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Sunday
May292016

century count xxi

Bingo! 100 on the nose for today’s RCAS annual Century Count, our annual attempt to tally 100 species in the county. 

Prairie WarblerThis year marked our 21st attempt and, after two years of falling short, it was satisfying to reach our goal. Although grateful for the sunny weather, it felt more like the 4th of July rather than Memorial Day weekend. Bird song seemed to be a bit muted. 

As the group gathered at the West Rutland Price Chopper parking lot a Belted Kingfisher flew over, an unusual site for that location, but a good omen for the day. A brief stop at West Rutland Marsh yielded the usual suspects – Willow and Alder flycatcher, Yellow Warbler and Swamp Sparrow. A Wild Turkey was taking an early morning stroll down the road. 

The Pleasant Street power line is always pleasant in the early morning.  Prairie Warblers, Eastern Towhees and Field Sparrows were heard immediately. “Bees buzz” alerted us to the presence of a winged warbler which turned out to be the real deal, a Blue-winged Warbler, suitably attired for its species. A Prairie Warbler was seen carrying nesting material to an undisclosed location. A Magnolia Warbler was heard in the adjacent woods.

Then it was back to the marsh for the real treat of the morning – the fledgling Northern Saw-whet Owls. Three were spotted in the trees and brush near the nest box. Who would have thought that Least Bittern and Virginia Rail, both also heard, would be eclipsed by owls at the marsh?

Whipple Hollow Road, on the opposite side of the marsh, produced many of the same warbler species observed on last week’s marsh walk: Ovenbird, Northern Waterthrush, Black-and-white Warbler, Nashville Warbler, Northern Parula, Chestnut-sided Warbler and Canada Warbler. 

Next it was on the take on the ticks at the Route 4 rest area. Eastern Wood-Pewee was heard for the first time for the day. Two Wood Thrushes gave a lovely concert despite the traffic noise from Route 4 below. Then finally we found our target – the Cerulean Warbler! At the same area both the Cerulean and a Blackburnian Warbler were singing, reminding us that it is impossible to discern a Cerulean by song alone. Finally, after much neck-breaking searching, we spotted a male Cerulean quite high (of course!) in the trees. It appeared to be hawking insects and, at one point, sat on a branch quivering its wings, leading us to believe a female was nearby.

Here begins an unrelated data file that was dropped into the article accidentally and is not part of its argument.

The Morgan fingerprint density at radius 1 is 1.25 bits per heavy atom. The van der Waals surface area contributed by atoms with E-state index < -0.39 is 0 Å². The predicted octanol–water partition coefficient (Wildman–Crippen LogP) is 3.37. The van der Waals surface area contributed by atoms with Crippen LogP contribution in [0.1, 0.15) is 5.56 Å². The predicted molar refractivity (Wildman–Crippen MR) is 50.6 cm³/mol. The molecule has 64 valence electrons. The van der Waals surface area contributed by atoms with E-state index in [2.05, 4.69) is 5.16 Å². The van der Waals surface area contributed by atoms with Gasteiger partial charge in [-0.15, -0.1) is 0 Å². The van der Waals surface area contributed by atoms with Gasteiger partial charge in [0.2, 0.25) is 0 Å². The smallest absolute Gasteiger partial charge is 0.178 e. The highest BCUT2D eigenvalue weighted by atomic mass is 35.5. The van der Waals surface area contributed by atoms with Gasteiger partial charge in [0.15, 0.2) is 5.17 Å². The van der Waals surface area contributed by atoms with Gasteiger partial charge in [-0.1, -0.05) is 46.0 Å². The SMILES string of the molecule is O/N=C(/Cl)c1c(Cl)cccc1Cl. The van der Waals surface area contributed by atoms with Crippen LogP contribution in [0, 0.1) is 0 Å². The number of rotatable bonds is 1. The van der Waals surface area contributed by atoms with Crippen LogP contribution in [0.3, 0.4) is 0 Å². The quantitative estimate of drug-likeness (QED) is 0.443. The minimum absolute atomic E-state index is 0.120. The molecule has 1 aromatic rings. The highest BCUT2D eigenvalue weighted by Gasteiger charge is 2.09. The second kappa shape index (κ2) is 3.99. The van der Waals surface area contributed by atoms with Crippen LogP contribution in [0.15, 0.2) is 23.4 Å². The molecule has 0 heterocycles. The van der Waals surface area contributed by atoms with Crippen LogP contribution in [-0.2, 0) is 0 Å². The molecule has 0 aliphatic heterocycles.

Along the nature trail at Castleton University we picked up Pine Warbler and Louisiana Waterthrush. While sitting in traffic waiting for the marching bands from the Castleton parade to clear, we added Chimney Swift and Carolina Wren.

Our lunch stop at Bomoseen State Park was a welcome respite from the heat. While there we heard Yellow-throated Vireo and Blue-gray Gnatcatcher. An American Redstart was building nest and a Scarlet Tanager was spotted.

KilldeerBobolinks were found at the Fair Haven Airport and two very hot Killdeer were sitting tight on their nests to keep their eggs cool. 

It is becoming difficult to see anything on the conserved land along Route 73 in Brandon/Sudbury as the willows and other vegetation has grown up. However, six Great Blue Herons were seen in flight, along with two Wood Duck. There was a lot of rattling of Marsh Wrens. A Common Gallinule was also heard.

The day ended with a stop at Wildcat Road and Lefferts Pond in Chittenden, where we picked up Winter Wren, Brown Creeper, Black-throated Blue Warbler and Yellow-rumped Warbler. A Broad-winged Hawk was seen perched in the dark woods. And the final bird of the day: a Common Loon floating serenely on Chittenden Reservoir. 

Every Century Count has a species that is inexplicably missed. This year there were three: Hermit Thrush, Black-throated Green Warbler and House Finch (a Purple Finch/House Finch was seen, but its true identity was never determined).

Once again, thanks to Roy Pilcher, for planning the trip and the 12 participants who used their sharp eyes and ears to good advantage.

The day's list (27 eBird checklists were entered for the day):

 

Canada Goose
Wood Duck
Mallard
Wild Turkey
Common Loon
American Bittern
Least Bittern
Great Blue Heron
Turkey Vulture
Northern Harrier
Broad-winged Hawk
Red-tailed Hawk
Virginia Rail
Common Gallinule
Killdeer
Rock Pigeon
Mourning Dove
Northern Saw-whet Owl
Chimney Swift
Ruby-throated Hummingbird
Belted Kingfisher
Red-bellied Woodpecker
Yellow-bellied Sapsucker
Downy Woodpecker
Hairy Woodpecker
Northern Flicker
Pileated Woodpecker
American Kestrel
Eastern Wood-Pewee
Alder Flycatcher
Willow Flycatcher
Least Flycatcher
Eastern Phoebe
Great Crested Flycatcher
Eastern Kingbird
Yellow-throated Vireo
Warbling Vireo
Red-eyed Vireo
Blue Jay
American Crow
Common Raven
Northern Rough-winged Swallow
Tree Swallow
Barn Swallow
Cliff Swallow
Black-capped Chickadee
Tufted Titmouse
Red-breasted Nuthatch
White-breasted Nuthatch
Brown Creeper
House Wren
Winter Wren
Marsh Wren
Carolina Wren
Blue-gray Gnatcatcher
Veery
Wood Thrush
American Robin
Gray Catbird
European Starling
Cedar Waxwing
Ovenbird
Louisiana Waterthrush
Northern Waterthrush
Blue-winged Warbler
Black-and-white Warbler
Nashville Warbler
Common Yellowthroat
American Redstart
Cerulean Warbler
Northern Parula
Magnolia Warbler
Blackburnian Warbler
Yellow Warbler
Chestnut-sided Warbler
Black-throated Blue Warbler
Pine Warbler
Yellow-rumped Warbler
Prairie Warbler
Canada Warbler
Chipping Sparrow
Field Sparrow
Dark-eyed Junco
White-throated Sparrow
Savannah Sparrow
Song Sparrow
Swamp Sparrow
Eastern Towhee
Scarlet Tanager
Northern Cardinal
Rose-breasted Grosbeak
Indigo Bunting
Bobolink
Red-winged Blackbird
Eastern Meadowlark
Common Grackle
Brown-headed Cowbird
Baltimore Oriole
American Goldfinch
House Sparrow

 

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